I only got in trouble with him twice. Incident number one involved water balloons. Kids are stupid. For some reason we thought it would be fun to roll water balloons out into traffic at the end of my street and watch cars run them over. So here we are at the corner, during lunch time rush hour rolling these things in to traffic. Who drives by? Grandpa. He honks his horn and makes eye contact with me while he is waving his finger at me. Without saying anything, he was saying, “Get away from the road dummy! You could get hurt”. I remember when my dad got home from work and after dinner we were told we were “going to see grandpa and grandma”. The entire trip my stomach churned. I was sweating. NO ONE had said anything about the balloons since I saw him drive by. Upon arriving, my dad casually said something like, “So I hear we had an issue with some balloons today…” He pulled me on his lap and told me how dangerous it was for us to be that close to the road, and how it may have caused an accident. Never did that again.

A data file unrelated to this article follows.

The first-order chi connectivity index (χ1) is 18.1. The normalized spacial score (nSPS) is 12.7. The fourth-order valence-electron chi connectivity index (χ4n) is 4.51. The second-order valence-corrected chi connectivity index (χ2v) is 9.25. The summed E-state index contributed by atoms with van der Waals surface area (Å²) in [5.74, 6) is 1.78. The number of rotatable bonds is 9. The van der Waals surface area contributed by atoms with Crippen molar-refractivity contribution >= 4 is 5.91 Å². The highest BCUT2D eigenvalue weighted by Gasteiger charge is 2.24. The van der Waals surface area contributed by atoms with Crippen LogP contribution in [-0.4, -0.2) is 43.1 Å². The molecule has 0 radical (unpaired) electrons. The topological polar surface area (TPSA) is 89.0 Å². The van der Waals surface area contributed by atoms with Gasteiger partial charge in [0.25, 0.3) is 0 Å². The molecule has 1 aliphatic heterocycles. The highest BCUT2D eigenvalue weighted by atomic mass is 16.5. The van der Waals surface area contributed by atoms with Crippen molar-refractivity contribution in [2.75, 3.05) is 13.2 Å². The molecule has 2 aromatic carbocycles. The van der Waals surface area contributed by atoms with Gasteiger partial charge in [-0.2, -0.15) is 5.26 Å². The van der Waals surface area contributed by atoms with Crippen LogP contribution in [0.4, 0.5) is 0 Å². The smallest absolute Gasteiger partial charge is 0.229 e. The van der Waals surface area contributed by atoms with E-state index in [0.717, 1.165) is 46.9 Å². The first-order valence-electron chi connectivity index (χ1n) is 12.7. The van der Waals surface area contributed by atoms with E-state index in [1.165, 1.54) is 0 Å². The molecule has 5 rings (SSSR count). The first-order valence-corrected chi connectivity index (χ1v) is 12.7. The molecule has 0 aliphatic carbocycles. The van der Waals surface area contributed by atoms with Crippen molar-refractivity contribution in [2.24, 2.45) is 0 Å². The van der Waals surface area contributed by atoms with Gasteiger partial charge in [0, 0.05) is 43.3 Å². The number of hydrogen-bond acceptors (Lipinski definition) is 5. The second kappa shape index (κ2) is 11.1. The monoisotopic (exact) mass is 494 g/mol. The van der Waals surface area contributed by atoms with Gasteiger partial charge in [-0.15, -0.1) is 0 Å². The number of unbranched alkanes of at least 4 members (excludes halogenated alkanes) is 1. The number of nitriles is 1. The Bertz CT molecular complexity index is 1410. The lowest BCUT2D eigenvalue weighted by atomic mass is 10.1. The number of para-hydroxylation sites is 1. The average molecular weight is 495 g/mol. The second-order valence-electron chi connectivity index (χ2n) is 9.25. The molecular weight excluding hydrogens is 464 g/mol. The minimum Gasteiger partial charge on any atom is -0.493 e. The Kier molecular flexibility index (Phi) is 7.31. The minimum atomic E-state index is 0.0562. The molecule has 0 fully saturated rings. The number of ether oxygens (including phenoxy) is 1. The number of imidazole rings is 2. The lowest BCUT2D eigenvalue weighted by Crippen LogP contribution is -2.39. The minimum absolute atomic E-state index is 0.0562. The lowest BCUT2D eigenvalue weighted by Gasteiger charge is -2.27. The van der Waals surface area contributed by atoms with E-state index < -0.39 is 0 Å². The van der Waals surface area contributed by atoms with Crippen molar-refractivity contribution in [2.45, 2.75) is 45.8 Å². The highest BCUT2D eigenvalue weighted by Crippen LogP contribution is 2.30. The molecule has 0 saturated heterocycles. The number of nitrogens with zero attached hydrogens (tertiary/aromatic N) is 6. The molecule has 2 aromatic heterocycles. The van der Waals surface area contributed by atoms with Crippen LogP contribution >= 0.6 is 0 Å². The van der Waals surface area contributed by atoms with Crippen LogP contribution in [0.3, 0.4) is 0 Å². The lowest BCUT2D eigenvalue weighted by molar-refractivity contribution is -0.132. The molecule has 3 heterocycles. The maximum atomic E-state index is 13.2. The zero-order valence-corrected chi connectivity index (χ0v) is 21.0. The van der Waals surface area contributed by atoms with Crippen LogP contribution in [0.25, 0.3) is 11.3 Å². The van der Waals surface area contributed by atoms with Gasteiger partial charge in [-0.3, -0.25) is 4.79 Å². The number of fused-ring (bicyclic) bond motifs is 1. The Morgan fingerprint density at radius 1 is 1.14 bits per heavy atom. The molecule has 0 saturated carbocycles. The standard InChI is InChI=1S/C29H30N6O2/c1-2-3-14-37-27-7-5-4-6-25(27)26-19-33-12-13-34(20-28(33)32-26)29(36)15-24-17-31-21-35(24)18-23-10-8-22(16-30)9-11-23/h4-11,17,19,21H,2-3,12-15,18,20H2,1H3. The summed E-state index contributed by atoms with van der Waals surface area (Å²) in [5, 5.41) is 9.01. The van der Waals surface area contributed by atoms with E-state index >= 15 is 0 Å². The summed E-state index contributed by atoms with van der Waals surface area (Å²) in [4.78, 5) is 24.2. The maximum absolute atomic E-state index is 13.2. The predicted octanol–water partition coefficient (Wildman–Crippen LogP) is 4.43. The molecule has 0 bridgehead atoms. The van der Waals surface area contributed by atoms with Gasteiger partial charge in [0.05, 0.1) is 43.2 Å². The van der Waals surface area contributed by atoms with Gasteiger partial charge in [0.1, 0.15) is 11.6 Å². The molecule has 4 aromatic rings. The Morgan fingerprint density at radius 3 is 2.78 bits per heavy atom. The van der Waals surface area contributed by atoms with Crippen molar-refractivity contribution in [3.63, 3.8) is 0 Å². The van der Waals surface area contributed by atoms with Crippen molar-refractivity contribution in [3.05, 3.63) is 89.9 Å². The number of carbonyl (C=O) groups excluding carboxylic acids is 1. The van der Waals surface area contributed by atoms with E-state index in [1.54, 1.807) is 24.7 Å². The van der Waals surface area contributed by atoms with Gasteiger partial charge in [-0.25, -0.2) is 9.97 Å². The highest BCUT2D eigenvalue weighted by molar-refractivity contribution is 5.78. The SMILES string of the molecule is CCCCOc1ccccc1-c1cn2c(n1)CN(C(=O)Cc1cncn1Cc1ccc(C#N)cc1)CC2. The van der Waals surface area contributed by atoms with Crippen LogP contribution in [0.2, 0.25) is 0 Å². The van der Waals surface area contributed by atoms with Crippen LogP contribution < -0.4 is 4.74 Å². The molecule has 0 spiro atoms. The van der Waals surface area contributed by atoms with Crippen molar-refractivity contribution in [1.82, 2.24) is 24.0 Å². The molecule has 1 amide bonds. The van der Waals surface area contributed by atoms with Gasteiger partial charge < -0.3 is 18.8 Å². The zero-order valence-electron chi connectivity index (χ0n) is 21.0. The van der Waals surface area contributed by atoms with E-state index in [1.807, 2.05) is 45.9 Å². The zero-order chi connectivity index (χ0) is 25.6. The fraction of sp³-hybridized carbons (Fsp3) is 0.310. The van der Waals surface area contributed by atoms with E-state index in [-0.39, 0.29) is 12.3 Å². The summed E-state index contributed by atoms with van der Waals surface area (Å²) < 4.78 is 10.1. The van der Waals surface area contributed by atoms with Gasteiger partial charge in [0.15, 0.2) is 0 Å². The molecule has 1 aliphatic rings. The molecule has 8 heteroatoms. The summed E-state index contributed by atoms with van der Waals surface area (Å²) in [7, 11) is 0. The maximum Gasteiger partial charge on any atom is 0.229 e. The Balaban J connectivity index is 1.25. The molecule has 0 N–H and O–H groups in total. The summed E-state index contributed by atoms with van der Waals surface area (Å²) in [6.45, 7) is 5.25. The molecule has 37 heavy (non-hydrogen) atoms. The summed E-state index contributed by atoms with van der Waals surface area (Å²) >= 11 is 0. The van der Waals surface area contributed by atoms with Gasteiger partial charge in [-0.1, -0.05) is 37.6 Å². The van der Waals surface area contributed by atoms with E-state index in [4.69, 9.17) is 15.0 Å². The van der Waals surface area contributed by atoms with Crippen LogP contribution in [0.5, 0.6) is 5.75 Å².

The only other time I was in trouble, was also the only time I saw him angry. He had a big basement with a bar and pool table. Behind the bar was a door set into the wall that you couldn’t really tell was there because it was paneling and the door blended into the wall when it was closed. I don’t recall much of what was in there with the exception of a table lamp that was a hobo or something and a box of dance wax. Here’s all I knew about it: when you put it on the floor, it made it slippery. To a boy of 8 in a basement sliding around in his socks on a slippery floor – it’s pretty fun. I remember my aunt, who is only 4 years older than me, came down and probably instantly realized what I had done and said she was going to tell on me. She did. My grandpa, who was always so gentle and jovial was livid. Wow. When his voice boomed at me I was scared to death. I never felt more ashamed in my life. I don’t recall the words he said, but I remember crying, and him hugging me afterward. I’m glad that I only truly mad him angry once.